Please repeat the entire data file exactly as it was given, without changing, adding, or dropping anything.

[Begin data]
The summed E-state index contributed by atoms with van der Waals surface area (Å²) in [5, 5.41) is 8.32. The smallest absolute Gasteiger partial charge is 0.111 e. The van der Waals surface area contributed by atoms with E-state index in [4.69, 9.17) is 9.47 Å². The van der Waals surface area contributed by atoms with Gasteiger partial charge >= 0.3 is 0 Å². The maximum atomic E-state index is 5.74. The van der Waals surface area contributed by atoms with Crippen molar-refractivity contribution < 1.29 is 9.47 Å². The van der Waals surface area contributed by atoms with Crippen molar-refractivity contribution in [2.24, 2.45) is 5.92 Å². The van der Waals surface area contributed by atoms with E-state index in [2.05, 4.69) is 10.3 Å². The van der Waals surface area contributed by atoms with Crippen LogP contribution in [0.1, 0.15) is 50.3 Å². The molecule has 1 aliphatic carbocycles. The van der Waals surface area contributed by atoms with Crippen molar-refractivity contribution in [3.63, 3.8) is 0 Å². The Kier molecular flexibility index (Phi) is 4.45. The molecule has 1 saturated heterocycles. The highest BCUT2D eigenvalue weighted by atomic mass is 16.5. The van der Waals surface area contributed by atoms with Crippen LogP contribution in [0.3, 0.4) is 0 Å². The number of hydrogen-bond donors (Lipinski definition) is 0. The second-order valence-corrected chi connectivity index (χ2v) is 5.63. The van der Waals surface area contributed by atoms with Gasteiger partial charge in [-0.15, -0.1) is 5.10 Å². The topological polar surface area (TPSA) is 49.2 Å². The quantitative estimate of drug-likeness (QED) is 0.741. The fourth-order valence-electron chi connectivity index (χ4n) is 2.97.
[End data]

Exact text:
The summed E-state index contributed by atoms with van der Waals surface area (Å²) in [5, 5.41) is 8.32. The smallest absolute Gasteiger partial charge is 0.111 e. The van der Waals surface area contributed by atoms with E-state index in [4.69, 9.17) is 9.47 Å². The van der Waals surface area contributed by atoms with Gasteiger partial charge >= 0.3 is 0 Å². The maximum atomic E-state index is 5.74. The van der Waals surface area contributed by atoms with Crippen molar-refractivity contribution < 1.29 is 9.47 Å². The van der Waals surface area contributed by atoms with Crippen molar-refractivity contribution in [2.24, 2.45) is 5.92 Å². The van der Waals surface area contributed by atoms with E-state index in [2.05, 4.69) is 10.3 Å². The van der Waals surface area contributed by atoms with Crippen LogP contribution in [0.1, 0.15) is 50.3 Å². The molecule has 1 aliphatic carbocycles. The van der Waals surface area contributed by atoms with Crippen molar-refractivity contribution in [3.63, 3.8) is 0 Å². The Kier molecular flexibility index (Phi) is 4.45. The molecule has 1 saturated heterocycles. The highest BCUT2D eigenvalue weighted by atomic mass is 16.5. The van der Waals surface area contributed by atoms with Crippen LogP contribution in [0.3, 0.4) is 0 Å². The number of hydrogen-bond donors (Lipinski definition) is 0. The second-order valence-corrected chi connectivity index (χ2v) is 5.63. The van der Waals surface area contributed by atoms with Gasteiger partial charge in [-0.15, -0.1) is 5.10 Å². The topological polar surface area (TPSA) is 49.2 Å². The quantitative estimate of drug-likeness (QED) is 0.741. The fourth-order valence-electron chi connectivity index (χ4n) is 2.97.